A Canadian family reportedly drove home from the US with a relative's dead body in the car to avoid the high cost of American healthcare

Scott Eisen/Bloomberg via Getty ImagesThe US-Canada border on February 25, 2017, in Saint Bernard de Lacolle, Quebec.
  • A man in his 60s and his mother drove across the border into Quebec from Vermont with the corpse of the man’s father in the car on Sunday, local media reported.
  • Paramedics found that the man had been dead for at least two days, according to the Journal De Montreal; the family had reportedly been driving to Canada from Florida.
  • The Canadian family reportedly said they didn’t want to want to stop to use the American healthcare system or deal with repatriating the body from the US to Canada because of the high costs.
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The police in Canada are investigating after a family attempted to drive across the border into Quebec from Vermont with a corpse in their vehicle.

The Quebec police told the Montreal Gazette that they stopped a van carrying a man in his 60s, his mother, and his dead father at about 2:30 a.m. on Sunday.

Paramedics reportedly found that the man had been dead for at least two days, and Canada’s CTV cited the family as saying the high costs of the American healthcare system had prompted them to continue on to Canada after a trip to Florida.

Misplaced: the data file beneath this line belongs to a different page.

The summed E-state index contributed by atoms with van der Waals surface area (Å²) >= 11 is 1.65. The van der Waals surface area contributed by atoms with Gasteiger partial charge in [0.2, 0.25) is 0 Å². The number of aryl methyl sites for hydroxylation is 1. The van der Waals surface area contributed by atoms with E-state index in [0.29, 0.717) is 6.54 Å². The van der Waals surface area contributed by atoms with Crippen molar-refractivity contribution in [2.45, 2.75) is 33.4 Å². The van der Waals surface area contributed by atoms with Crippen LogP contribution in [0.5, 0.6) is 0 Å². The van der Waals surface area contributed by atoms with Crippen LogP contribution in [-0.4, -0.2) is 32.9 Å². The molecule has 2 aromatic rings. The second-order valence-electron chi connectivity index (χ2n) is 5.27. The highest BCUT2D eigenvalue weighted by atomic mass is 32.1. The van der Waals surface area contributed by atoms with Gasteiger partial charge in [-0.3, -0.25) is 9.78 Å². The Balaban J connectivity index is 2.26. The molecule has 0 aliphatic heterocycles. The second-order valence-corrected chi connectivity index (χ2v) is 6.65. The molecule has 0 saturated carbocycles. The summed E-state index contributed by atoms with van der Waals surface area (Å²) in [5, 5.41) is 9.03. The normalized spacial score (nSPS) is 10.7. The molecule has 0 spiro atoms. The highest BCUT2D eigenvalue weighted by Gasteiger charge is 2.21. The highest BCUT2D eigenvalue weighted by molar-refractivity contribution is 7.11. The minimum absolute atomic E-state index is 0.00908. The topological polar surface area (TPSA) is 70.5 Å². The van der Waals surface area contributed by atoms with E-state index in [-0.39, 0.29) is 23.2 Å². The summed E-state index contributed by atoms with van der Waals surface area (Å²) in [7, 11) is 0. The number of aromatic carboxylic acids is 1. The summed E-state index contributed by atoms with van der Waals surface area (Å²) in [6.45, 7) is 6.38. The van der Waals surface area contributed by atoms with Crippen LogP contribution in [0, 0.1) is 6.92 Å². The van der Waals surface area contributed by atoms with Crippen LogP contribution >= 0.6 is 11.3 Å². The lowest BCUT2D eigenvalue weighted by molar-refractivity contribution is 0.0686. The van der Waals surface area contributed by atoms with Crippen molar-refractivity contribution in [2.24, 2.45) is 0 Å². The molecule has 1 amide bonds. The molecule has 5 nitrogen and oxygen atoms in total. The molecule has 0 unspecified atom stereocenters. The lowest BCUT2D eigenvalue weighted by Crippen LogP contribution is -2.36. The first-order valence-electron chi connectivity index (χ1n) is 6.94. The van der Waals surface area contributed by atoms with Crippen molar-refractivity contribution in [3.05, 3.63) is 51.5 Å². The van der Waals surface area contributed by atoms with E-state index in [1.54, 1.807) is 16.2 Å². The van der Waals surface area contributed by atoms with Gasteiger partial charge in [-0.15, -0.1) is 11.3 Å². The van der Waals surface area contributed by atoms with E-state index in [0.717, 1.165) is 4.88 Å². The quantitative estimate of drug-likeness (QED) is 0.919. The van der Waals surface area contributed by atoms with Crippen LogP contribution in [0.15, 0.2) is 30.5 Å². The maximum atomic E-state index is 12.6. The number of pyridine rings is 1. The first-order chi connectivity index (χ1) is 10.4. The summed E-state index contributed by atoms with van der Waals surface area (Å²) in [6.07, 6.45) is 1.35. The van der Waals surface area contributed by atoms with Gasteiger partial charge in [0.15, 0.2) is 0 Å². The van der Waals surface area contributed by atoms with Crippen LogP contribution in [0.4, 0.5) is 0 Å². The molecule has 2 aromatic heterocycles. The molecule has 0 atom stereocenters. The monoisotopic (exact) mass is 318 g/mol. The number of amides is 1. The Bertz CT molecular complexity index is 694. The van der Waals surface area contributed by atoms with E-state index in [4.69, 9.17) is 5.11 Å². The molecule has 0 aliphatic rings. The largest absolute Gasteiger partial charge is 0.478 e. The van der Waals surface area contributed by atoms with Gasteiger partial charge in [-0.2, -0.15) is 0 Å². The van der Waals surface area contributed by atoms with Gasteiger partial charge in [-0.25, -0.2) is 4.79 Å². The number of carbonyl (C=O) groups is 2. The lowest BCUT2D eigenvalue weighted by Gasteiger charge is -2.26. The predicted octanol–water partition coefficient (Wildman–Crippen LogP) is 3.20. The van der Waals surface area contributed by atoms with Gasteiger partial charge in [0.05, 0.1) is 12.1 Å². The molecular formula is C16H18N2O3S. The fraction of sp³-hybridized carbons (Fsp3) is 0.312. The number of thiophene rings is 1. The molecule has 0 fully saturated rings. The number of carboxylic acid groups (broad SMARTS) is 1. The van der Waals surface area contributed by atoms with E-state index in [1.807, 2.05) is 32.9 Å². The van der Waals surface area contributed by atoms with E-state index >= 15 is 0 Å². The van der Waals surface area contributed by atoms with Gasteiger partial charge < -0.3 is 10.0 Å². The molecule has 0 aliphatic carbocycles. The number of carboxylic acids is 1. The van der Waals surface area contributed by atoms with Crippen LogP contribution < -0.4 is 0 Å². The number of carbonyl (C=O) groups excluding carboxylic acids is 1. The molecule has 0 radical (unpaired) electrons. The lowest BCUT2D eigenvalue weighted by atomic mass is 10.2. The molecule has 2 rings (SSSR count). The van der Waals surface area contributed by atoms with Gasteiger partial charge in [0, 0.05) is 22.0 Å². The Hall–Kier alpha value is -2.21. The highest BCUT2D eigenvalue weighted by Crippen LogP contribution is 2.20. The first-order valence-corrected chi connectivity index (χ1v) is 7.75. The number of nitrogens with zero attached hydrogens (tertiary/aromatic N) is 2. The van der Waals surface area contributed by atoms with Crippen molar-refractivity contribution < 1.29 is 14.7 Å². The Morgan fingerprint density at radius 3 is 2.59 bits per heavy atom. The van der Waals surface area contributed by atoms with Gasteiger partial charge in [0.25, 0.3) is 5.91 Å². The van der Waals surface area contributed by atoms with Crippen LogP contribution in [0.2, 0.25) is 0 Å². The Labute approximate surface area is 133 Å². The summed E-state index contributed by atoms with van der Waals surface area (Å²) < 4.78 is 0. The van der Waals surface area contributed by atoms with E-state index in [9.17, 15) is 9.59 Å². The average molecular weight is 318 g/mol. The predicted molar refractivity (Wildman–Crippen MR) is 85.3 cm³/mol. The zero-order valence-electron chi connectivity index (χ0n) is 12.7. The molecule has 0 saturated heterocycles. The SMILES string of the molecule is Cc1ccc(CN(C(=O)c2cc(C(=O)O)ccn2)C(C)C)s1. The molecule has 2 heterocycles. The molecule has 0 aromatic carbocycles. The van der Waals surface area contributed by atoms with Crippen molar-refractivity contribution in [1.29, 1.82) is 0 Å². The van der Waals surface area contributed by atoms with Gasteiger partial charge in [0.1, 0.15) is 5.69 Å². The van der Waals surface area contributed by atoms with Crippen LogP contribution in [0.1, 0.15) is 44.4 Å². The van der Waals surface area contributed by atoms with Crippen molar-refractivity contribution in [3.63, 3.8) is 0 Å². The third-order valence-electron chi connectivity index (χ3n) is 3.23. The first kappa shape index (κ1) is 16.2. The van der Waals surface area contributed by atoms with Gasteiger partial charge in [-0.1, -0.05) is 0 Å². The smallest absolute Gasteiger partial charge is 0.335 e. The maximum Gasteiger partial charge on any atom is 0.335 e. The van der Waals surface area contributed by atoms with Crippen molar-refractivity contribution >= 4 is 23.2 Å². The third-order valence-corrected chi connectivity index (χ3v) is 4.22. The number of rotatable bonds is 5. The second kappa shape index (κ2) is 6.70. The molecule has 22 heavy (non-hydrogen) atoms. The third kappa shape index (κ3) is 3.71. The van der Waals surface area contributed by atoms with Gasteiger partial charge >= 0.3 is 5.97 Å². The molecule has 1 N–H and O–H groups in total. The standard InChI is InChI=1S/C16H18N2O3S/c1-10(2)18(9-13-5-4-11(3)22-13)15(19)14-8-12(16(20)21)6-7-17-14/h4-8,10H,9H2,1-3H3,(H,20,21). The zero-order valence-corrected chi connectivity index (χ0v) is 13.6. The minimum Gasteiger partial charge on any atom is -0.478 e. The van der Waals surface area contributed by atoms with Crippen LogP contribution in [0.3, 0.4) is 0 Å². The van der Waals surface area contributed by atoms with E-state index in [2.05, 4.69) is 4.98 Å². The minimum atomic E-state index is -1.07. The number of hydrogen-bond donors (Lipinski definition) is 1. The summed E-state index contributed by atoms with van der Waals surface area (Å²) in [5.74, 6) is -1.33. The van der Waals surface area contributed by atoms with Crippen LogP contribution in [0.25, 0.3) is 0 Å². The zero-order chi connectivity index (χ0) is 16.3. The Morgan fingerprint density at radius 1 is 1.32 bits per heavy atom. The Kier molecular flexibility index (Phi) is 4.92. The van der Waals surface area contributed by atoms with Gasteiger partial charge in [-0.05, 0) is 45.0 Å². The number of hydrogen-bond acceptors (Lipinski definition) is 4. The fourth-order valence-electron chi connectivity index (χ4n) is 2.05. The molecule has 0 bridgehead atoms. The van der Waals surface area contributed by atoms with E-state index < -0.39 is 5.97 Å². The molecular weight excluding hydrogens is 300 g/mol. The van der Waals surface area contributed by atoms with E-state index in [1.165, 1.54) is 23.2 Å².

The father, who was reportedly in his 80s, is believed to have died of a heart attack. There were no signs of violence, and the family has not been publicly identified.

Read more:
Skilled, foreign workers are giving up on their American dreams – and turning to Canada

Jean-Pierre Fortin, the president of Canada’s Customs and Immigration Union, told the Journal De Montreal it was “very rare” to see a corpse at border crossings.

Paramedics first transferred the body to Ormstown Memorial Hospital, where the man was confirmed dead, and later taken to a morgue in Montreal.

According to data from Allianz Global Assistance Canada reported by CTV News last year, 78% of Canadians get travel insurance when going on vacation.

Dan Keon, the vice president of market management at Allianz, told CTV that even treatment for a sprained ankle could cost a Canadian without travel insurance about $US2,000 at an American hospital.

“More serious injuries requiring surgery or hospital stays, such as those resulting from auto collisions, will also increase medical costs considerably and possibly into the tens of thousands of dollars,” he said last year.

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